Part two of my Colorado adventure – two and a half days of CT followed by a few days of complete solitude and too much exposure up on the Divide
Circus and I were both planning on hiking to the Colorado Trail Friends Yurt 8.6 miles from the pass, so we hiked together. What started as a discussion about the toxic masculinity that crops up in the long-distance hiking community became a long conversation about everything from wilderness therapy to phenomenology, patriarchy to climate change. We were fast friends. I had planned to deliberately avoid any hiking partners on this short trip, but Circus and I gelled and besides, I knew I would be on my own as soon as the CDT and CT split off two days ahead. A few miles in we pulled off on a jeep road to have a snack under cover of trees while a storm cell blew over.
We hiked into a massive herd of sheep, accompanied by two llamas, and rounded a corner into a saddle. We could see a little rectangular shack on the northwest side of the saddle. Didn’t look like any yurt I’d ever seen, so we poked around. Behind us, slightly up the hill, was the yurt, built out on a wooden deck. As soon as we closed the door behind us the rain and thunder returned.
Inside the yurt are four metal bunks, a few canvass cots, a plastic table and chairs, a woodstove, a washing sink, an assortment of kitchen utensils, propane lights, and logbooks. The sheep filled the valley with their bleating and I leafed through the logs from 2016 and 17, finding the names of friends, friends of friends: Dora, Beans, Mac, Appa. So many entries effused gratitude for salvation from inclement weather. Thanks to the yurt, to those who built it, those who maintain it, to the Trail. I added my own gratitude and call sign.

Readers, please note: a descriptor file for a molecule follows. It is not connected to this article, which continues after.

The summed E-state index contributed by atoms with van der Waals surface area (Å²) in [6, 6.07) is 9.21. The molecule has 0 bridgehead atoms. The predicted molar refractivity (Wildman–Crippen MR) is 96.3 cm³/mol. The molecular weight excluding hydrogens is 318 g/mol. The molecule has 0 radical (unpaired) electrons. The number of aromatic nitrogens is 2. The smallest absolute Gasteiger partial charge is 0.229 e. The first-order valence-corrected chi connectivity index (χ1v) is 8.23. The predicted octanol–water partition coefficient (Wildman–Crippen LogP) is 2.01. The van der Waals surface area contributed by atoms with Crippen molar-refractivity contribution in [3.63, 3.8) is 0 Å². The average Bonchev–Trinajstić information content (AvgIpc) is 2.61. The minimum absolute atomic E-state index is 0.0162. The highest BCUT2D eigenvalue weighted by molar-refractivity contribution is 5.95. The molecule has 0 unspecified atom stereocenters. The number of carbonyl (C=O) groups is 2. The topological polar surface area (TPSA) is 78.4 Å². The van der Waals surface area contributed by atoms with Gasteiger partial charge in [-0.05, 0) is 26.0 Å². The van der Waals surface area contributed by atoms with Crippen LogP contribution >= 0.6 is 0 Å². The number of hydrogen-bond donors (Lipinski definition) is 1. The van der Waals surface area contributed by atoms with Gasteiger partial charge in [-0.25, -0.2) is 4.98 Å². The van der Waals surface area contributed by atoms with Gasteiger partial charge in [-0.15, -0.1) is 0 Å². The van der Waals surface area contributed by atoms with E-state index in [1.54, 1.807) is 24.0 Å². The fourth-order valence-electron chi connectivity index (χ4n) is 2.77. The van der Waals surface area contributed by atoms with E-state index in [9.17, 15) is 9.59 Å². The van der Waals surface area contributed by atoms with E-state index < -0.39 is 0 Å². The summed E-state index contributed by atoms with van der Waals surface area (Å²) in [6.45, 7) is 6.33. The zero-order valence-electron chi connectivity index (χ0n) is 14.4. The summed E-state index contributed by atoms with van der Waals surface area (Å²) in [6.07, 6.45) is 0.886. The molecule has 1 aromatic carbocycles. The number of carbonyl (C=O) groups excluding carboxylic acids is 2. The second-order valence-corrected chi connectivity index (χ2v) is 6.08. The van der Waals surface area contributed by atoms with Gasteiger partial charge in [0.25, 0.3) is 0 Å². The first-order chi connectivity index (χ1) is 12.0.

Circus went down to the spring while I flipped pages, filling my bottles for me as well as his own. We ate our dinners and played a card game called Egyptian Rat Screw. Jackie and Chuck, the couple from Texas, turned up and suddenly the yurt felt small.
The ground was frosted in the morning, but by the time we reached the high point of the CT it had long disappeared. There we encountered a father and son from Kansas driving a side by side – right on the damn trail. They thought it was a 4by4 road.
Circus and I made our way down to a junction in between a whole mess of old mining sites, talking mostly of video games we each grew up playing, and of Circus’s journey to become a firefighter back home. Bluebird day until about two in the afternoon – clouds rolled in but thunder held off.
Lots of elevation gain: a real ass-kicker day. At Cataract Lake we broke away from the gorgeous, many colored peaks that we’d been gazing at to the north all day. The zero in Lake City had definitely done my body a favor or two, but the last four or five miles of the day were a struggle. To keep our minds off the climb, Circus entertained my questions about being raised Mormon in Virginia. I went to high school with a huge number of Mormon kids – many people don’t know that Las Vegas was a Mormon fort before any other colonizers showed up – so I know a fair amount of the fascinating peculiarities, but I’m always curious to talk with people who leave the faith they were raised in.
Just before the sun set we reached Cuba Gulch: “Tenting available in this area,” according to Guthook. He wasn’t wrong, but it certainly wasn’t an ideal campsite. Fairly exposed and far from flat, it would be home for the night. I had mistakenly thought it to be the night of the Perseids meteor shower peak, so Circus set an alarm for three in the morning so we could watch for shooting stars.